For example, if an author specifies all: initial on an element it will block all inheritance and reset all properties, as if no rules appeared in the author, user, or user-agent levels of the cascade.

https://www.w3.org/TR/css3-cascade/#all-shorthand

Instead a subset of properties are reset to allow more granular control over what parts of a component use inheritance.

To achieve this the preprocessor uses postcss-autoreset with the SUIT preset and a custom set of CSS properties that are reset to their initial values. Only selectors conforming to the SUIT naming conventions are affected.

Caveats

If an element is present in the HTML but not styled in the component CSS (perhaps relying on utility classes) it will not be reset. In this instance an empty ruleset can be added to ensure it is correctly reset:

<div class="Component u-posRelative u-textCenter">
  <div class="Component-item"></div>
</div>
/**
 * Empty ruleset required.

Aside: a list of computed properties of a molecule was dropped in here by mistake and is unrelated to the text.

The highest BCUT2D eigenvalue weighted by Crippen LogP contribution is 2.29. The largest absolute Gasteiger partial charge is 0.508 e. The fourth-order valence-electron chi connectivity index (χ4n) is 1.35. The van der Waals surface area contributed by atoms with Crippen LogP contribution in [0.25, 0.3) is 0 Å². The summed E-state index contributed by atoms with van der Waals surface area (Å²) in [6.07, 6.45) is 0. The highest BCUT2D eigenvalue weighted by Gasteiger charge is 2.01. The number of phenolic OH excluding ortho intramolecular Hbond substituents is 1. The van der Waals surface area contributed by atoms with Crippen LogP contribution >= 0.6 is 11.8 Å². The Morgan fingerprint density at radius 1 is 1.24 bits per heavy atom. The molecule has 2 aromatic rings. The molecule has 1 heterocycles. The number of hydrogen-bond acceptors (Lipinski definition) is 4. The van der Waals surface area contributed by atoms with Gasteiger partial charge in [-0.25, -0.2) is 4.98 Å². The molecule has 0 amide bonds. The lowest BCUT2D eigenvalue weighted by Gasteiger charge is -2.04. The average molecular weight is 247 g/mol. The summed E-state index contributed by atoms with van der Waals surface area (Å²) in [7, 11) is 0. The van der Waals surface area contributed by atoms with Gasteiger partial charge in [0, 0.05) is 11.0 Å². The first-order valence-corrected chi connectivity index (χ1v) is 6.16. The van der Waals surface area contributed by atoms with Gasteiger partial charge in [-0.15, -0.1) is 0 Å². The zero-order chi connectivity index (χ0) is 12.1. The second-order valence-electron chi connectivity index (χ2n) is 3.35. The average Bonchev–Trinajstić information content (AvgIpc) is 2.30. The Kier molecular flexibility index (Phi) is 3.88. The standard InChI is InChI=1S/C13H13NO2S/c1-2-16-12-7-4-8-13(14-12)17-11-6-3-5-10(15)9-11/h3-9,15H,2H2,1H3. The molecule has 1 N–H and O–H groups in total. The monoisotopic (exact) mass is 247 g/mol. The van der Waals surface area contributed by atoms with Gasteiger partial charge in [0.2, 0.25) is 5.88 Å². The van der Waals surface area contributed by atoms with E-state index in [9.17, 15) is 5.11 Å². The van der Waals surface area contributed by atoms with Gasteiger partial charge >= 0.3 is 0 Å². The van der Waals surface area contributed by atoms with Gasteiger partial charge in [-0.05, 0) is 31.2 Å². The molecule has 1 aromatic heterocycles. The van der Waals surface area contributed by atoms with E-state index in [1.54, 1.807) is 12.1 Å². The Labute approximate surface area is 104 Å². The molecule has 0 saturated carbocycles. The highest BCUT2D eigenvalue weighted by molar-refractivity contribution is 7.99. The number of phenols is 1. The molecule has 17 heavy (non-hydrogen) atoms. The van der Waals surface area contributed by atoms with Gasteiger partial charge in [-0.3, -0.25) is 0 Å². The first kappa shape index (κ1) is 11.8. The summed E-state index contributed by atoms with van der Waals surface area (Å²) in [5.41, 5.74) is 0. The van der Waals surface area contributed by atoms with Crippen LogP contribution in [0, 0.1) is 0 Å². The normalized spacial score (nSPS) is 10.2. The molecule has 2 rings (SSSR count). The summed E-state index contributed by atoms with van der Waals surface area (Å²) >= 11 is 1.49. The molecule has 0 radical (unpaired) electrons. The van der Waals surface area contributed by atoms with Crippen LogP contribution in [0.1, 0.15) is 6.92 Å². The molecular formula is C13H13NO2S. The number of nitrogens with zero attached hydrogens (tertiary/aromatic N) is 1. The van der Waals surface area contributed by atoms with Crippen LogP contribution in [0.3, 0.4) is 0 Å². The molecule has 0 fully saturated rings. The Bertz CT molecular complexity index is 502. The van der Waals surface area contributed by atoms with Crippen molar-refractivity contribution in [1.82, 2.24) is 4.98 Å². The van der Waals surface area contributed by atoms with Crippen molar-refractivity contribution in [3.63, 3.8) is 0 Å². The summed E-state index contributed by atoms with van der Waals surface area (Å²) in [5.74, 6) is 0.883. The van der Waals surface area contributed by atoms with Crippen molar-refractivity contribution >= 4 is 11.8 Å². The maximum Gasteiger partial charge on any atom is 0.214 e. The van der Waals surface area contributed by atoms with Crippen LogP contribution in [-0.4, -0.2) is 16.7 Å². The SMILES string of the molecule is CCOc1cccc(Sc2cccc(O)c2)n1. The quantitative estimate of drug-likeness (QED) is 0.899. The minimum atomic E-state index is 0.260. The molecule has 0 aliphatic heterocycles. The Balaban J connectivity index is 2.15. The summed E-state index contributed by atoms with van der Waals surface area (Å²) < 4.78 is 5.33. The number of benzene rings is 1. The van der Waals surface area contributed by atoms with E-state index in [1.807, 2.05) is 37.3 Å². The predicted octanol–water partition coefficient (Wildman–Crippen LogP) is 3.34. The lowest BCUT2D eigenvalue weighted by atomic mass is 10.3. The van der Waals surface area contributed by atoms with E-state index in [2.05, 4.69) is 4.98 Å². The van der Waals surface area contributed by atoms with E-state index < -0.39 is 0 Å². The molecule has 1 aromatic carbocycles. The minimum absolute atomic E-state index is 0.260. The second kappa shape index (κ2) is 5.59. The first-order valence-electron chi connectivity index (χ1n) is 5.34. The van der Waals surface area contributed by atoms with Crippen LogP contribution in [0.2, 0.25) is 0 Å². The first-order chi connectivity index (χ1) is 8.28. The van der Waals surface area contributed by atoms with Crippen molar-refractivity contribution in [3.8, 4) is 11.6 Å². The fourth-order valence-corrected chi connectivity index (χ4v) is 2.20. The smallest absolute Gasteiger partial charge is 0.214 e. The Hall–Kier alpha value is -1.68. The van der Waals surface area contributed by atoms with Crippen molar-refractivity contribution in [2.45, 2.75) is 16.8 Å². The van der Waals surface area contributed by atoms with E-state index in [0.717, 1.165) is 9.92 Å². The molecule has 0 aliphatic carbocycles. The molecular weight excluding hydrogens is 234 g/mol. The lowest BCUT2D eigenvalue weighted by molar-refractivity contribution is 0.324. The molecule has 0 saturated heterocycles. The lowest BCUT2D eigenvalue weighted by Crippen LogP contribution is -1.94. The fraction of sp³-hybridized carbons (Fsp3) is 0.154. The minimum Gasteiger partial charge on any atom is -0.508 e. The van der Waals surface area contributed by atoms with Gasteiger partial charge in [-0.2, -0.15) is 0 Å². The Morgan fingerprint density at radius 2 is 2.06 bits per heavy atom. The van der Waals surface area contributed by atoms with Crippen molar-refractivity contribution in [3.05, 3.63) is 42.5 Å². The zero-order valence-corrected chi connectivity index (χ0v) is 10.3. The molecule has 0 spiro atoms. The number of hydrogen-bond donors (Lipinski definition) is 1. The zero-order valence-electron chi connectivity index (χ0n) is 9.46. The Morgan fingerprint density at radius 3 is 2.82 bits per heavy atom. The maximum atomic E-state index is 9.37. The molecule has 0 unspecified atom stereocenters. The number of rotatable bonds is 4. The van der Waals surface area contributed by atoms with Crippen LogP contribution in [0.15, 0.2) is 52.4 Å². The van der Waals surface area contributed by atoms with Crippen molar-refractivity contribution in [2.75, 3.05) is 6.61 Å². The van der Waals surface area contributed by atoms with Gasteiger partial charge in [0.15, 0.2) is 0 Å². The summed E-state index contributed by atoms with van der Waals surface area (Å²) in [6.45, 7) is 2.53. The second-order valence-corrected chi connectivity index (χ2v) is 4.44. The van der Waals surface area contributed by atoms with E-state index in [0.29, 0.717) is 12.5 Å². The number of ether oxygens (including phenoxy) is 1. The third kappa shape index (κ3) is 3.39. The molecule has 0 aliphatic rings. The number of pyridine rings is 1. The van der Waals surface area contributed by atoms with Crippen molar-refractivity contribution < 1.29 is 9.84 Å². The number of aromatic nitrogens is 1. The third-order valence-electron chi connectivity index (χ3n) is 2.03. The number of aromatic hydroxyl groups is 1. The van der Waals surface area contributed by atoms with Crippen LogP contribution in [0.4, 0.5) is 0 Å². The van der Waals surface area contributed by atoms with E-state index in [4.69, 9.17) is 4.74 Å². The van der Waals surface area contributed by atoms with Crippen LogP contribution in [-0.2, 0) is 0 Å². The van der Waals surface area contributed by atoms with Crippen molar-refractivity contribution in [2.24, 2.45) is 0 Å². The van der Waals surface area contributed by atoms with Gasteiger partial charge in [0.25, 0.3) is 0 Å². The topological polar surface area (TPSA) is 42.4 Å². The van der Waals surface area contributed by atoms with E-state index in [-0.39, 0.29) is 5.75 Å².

* Note the disabling of stylelint
 */
 
/* stylelint-disable-next-line block-no-empty */
.Component {}
 
.Component-item {
  color: red;
}

Because component descendants only have non-inheritable properties reset it can lead to specific global rules still applying:

/* global.css */
span {
  color: red;
}
 
/* component.css */
.Component-text {
  font-style: bold;
}
<div class="Component">
  <span class="Component-text">
    <!-- this text is red -->
  <span>
</div>

The solution to this is to minimise or avoid entirely the use of global styles which is the recommended approach in a SUIT CSS application.

  • Type: Boolean
  • Default: true

Ensure code conforms to the SUIT code style by using the stylelint-config-suitcss package.